The end is nigh

February 1, 2012


Forget all the doomsday predictions before now. The rumour mill’s going haywire about 2012.

Twitchy folks say that, according to the ancient Mayans, the apocalypse will hit on December 21. You see, their calendar is finally running out, after 5 125 years.   Could they have had good reason to stop counting the days? Or is it all this doom and gloom just mass hysteria? We asked Dr Bruno Letarte, Research Fellow at the South African Astronomical Observatory.

How much credence do you give to the ancient Mayans' astronomy and their complex system of calendars? How were they able to chart the movement of celestial bodies so accurately?

The Mayans, while not the only civilization to have displayed such skills, greatly valued scientific knowledge and a lot of their rituals involved celestial bodies like the Sun and Moon.  Understanding how things move “up there” was an important part of their culture.  So, there was the need for precise calendars and understanding of things like eclipses.  Also, living in ancient times, there were few distractions (like TV) and not much light pollution, so it was easy to observe a high-quality night sky.  It's much harder for modern time city dwellers like us.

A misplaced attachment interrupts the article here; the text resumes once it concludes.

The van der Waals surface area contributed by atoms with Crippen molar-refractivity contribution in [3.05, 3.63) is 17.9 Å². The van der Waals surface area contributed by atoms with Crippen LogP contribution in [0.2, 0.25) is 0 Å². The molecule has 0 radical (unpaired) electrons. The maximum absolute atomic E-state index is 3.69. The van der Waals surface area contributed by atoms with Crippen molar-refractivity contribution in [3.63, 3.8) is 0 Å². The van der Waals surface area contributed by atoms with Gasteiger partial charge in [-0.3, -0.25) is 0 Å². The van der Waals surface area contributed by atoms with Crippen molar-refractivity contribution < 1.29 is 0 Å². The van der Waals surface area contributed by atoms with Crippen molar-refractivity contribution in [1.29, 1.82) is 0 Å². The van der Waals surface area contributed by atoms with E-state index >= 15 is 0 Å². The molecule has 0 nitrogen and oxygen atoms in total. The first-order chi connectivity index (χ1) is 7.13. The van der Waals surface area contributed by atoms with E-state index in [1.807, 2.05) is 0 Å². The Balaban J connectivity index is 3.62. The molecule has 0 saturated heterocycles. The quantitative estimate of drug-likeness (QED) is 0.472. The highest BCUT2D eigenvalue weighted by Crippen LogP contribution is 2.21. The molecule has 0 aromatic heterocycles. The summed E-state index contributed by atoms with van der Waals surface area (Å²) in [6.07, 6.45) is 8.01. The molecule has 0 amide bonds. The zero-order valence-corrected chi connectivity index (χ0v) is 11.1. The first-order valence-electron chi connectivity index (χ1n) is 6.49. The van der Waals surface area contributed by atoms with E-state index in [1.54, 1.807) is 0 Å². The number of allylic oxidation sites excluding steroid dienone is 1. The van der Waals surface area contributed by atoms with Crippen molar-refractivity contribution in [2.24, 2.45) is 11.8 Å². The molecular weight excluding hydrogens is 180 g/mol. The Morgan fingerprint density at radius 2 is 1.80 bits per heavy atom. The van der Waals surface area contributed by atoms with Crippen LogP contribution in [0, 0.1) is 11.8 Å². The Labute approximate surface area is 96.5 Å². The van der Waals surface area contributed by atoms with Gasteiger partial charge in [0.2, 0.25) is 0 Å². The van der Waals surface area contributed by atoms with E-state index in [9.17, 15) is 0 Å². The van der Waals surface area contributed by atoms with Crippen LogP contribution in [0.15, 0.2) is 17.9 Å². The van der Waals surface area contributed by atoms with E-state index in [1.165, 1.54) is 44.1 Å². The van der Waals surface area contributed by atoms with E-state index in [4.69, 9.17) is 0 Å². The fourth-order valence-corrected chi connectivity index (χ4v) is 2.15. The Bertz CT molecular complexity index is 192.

That being said, the ability to make a calendar doesn't mean you can predict the future.  The Mayans weren't able to predict (or prevent) the demise of their own civilization, so that gives us a good idea of how bad they were at making doomsday predictions!

Has your team at Sutherland – or associates around the world – as yet observed anything …out of the ordinary happening in space near or far?


One theory is that the end of the world will occur due to a massive solar flare (a la 2012, the movie). What are the chances of this?

No chance whatsoever. Whether it's the Rapture (we had one or two such predictions, at least, in 2011) or the Mayan calendar, these doomsday scenarios are just a boon for the entertainment industry, religious fanatics and conspiracy theorists.  There are no science-based facts involved here.  When the end of the world doesn't happen in 2012, instead of coming to the conclusion that doomsday is just a fairy tale, these people will find another date.

Follow the Official 2012 Countdown.


* Hmmm. We wonder. Some two weeks back, the largest solar storm for seven years was expected to send a shower of radioactive solar particles racing towards Earth at almost 1 400 miles a second, according to NASA. The flare, caused by a huge eruption on the sun's surface on Sunday, was expected to affect GPS systems and other communications when it reached the Earth's magnetic field on Tuesday.” (24 January 2012)

See the sun in action: 

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